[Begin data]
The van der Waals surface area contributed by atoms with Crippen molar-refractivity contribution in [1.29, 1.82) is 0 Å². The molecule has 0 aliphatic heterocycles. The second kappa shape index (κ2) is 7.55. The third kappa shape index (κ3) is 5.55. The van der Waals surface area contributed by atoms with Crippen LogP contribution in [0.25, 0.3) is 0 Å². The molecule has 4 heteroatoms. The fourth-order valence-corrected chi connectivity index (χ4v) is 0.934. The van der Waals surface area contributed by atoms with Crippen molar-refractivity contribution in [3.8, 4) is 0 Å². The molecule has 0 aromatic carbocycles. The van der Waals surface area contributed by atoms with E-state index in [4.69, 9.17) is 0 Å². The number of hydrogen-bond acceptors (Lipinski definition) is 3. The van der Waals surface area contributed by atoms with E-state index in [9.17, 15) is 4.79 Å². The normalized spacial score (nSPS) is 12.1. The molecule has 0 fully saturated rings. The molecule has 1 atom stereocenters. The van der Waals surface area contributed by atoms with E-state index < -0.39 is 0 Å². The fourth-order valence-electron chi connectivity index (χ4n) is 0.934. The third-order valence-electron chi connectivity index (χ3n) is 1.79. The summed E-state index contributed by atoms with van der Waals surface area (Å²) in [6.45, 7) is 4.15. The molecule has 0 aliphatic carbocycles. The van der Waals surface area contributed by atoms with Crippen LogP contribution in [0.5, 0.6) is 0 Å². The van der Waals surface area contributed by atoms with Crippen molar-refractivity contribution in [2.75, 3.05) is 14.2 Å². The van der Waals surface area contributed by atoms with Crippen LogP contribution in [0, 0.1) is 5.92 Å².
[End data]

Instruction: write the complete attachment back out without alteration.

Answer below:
The van der Waals surface area contributed by atoms with Crippen molar-refractivity contribution in [1.29, 1.82) is 0 Å². The molecule has 0 aliphatic heterocycles. The second kappa shape index (κ2) is 7.55. The third kappa shape index (κ3) is 5.55. The van der Waals surface area contributed by atoms with Crippen LogP contribution in [0.25, 0.3) is 0 Å². The molecule has 4 heteroatoms. The fourth-order valence-corrected chi connectivity index (χ4v) is 0.934. The van der Waals surface area contributed by atoms with Crippen molar-refractivity contribution in [3.8, 4) is 0 Å². The molecule has 0 aromatic carbocycles. The van der Waals surface area contributed by atoms with E-state index in [4.69, 9.17) is 0 Å². The number of hydrogen-bond acceptors (Lipinski definition) is 3. The van der Waals surface area contributed by atoms with E-state index in [9.17, 15) is 4.79 Å². The normalized spacial score (nSPS) is 12.1. The molecule has 0 fully saturated rings. The molecule has 1 atom stereocenters. The van der Waals surface area contributed by atoms with E-state index < -0.39 is 0 Å². The fourth-order valence-electron chi connectivity index (χ4n) is 0.934. The third-order valence-electron chi connectivity index (χ3n) is 1.79. The summed E-state index contributed by atoms with van der Waals surface area (Å²) in [6.45, 7) is 4.15. The molecule has 0 aliphatic carbocycles. The van der Waals surface area contributed by atoms with Crippen LogP contribution in [0.5, 0.6) is 0 Å². The van der Waals surface area contributed by atoms with Crippen molar-refractivity contribution in [2.75, 3.05) is 14.2 Å². The van der Waals surface area contributed by atoms with Crippen LogP contribution in [0, 0.1) is 5.92 Å².